Does it matter which way a hall sensor faces?

Thread Starter

Cyrus Mingley

Joined Apr 18, 2020
92
Iny bldc motor, there are 3 hall sensors, does it matter which way they face? The circuit has been out and a few were facing the coils and some were facing the motor cylinder. Does it matter which way they face? I assume they need to face the cylinder to detect where it is.image.jpgimage.jpg
 

Thread Starter

Cyrus Mingley

Joined Apr 18, 2020
92
That is not a part number I can find. Here's a TI part: http://www.ti.com/lit/ds/symlink/drv5023-q1.pdf?HQS=TI-null-null-digikeymode-df-pf-null-wwe&ts=1590355212167
On one side you will be closer to the sensor. On the other side, further away. It may or may nor make a difference, but why change from what the manufacturer did?
The motor was opened at some point, and some of the sensors got squished a little, so I didn’t know how they were originally, or if it even mattered.
 

jpanhalt

Joined Jan 18, 2008
9,746
The point I tried to make was, "it depends." Yes, they will detect something from both faces. But most people use the designated face, In fact, I have never seen an application where that wasn't the case.

It's a little like lacing shoes, You can go bottom to top (the usual way) or top to bottom. Both ways work, but the performance will be different.
 

Reloadron

Joined Jan 15, 2015
5,508
The point I tried to make was, "it depends." Yes, they will detect something from both faces. But most people use the designated face, In fact, I have never seen an application where that wasn't the case.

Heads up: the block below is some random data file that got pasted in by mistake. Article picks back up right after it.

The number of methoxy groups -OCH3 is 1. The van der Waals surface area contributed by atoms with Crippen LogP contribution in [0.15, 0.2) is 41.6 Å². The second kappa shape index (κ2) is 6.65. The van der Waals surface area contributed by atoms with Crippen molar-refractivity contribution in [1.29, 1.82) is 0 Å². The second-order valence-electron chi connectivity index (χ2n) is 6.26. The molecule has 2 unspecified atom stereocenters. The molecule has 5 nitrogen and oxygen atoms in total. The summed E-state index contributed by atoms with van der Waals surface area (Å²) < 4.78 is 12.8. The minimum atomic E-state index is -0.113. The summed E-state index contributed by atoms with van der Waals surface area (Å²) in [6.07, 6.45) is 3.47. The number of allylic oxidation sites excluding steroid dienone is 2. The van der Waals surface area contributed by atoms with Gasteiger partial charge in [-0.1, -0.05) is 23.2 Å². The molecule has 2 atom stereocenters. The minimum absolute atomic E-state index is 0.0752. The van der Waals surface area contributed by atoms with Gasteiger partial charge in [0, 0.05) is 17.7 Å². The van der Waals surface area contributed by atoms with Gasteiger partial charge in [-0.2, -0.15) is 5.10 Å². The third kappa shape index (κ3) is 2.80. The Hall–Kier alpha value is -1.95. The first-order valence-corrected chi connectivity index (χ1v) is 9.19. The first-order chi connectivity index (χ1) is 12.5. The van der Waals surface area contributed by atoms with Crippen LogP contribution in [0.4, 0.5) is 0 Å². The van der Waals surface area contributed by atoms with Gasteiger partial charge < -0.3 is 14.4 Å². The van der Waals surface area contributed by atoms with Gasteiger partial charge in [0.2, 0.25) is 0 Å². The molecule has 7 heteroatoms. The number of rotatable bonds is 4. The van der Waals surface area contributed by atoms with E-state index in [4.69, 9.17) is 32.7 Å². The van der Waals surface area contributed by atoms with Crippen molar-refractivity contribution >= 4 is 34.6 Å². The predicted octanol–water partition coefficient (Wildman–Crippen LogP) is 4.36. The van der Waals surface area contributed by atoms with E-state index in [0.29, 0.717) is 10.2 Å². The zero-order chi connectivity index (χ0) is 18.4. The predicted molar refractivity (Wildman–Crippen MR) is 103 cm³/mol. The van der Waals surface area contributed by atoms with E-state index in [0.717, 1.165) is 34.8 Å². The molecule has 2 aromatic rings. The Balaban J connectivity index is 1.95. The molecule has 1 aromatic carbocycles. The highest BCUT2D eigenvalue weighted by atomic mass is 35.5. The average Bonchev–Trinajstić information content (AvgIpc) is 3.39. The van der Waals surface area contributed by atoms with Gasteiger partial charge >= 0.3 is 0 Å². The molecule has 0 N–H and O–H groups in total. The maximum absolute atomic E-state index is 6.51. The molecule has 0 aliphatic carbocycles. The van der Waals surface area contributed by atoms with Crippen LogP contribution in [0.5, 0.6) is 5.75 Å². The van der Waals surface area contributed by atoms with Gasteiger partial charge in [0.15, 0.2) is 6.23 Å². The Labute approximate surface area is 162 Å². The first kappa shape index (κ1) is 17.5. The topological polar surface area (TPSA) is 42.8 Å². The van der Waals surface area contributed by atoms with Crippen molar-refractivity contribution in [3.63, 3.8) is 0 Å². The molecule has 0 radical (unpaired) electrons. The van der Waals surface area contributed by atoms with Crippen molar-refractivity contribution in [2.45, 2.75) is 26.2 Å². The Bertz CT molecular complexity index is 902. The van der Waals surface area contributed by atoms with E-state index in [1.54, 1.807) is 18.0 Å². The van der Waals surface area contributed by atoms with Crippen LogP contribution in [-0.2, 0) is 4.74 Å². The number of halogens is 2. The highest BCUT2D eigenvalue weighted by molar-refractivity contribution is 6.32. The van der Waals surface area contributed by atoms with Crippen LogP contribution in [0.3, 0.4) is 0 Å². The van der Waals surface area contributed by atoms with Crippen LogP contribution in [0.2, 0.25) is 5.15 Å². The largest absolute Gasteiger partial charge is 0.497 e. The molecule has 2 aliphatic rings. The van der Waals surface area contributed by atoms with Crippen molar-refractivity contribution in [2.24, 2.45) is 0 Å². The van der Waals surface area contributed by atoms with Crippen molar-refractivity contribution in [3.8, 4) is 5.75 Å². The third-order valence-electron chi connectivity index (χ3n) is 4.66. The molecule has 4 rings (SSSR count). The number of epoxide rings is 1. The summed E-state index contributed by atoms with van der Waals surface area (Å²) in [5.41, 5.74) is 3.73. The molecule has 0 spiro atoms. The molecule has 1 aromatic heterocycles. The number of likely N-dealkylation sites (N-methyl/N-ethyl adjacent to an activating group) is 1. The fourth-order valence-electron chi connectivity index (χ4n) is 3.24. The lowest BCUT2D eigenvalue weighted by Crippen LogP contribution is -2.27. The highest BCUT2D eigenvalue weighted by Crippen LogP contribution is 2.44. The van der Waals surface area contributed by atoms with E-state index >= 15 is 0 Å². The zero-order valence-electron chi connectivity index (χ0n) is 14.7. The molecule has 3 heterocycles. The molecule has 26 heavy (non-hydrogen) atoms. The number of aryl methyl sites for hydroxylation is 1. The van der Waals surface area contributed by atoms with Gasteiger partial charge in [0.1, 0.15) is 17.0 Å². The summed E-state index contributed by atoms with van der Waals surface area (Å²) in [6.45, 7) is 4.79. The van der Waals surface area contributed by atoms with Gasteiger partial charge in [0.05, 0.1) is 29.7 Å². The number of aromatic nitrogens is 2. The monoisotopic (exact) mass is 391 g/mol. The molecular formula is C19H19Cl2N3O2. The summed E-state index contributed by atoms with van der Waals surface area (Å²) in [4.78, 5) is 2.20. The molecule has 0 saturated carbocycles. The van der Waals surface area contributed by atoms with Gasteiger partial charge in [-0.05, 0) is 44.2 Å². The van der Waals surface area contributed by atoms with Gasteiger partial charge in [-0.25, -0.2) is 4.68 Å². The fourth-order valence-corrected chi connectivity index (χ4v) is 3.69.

It's a little like lacing shoes, You can go bottom to top (the usual way) or top to bottom. Both ways work, but the performance will be different.
You know I never gave that a thought till you just mentioned it. I mean my entire life it never crossed my mind shoe laces work both ways. While like you I never used them in such a manner I have worked with some hall sensors where the opposite side was sensitive to the opposite pole. I have some old discontinued 4 wire Allegro chips which go high on one wire for one pole and high on another wire for the other pole. I always liked them and can't figure out why they were discontinued.

Ron
 

dendad

Joined Feb 20, 2016
3,566
As I understand it, if you reverse the Hall sensor, the magnetic polarity needed to operate them will need to be reversed as well, so that will muck up the motor commutation.
If you can get an analog Hall sensor, hook it up and measure the output voltage. Then experiment with moving a magnet around it and see what that does.
The digital versions are just the same, but have a threshold sensing circuit driving the output switch.
 
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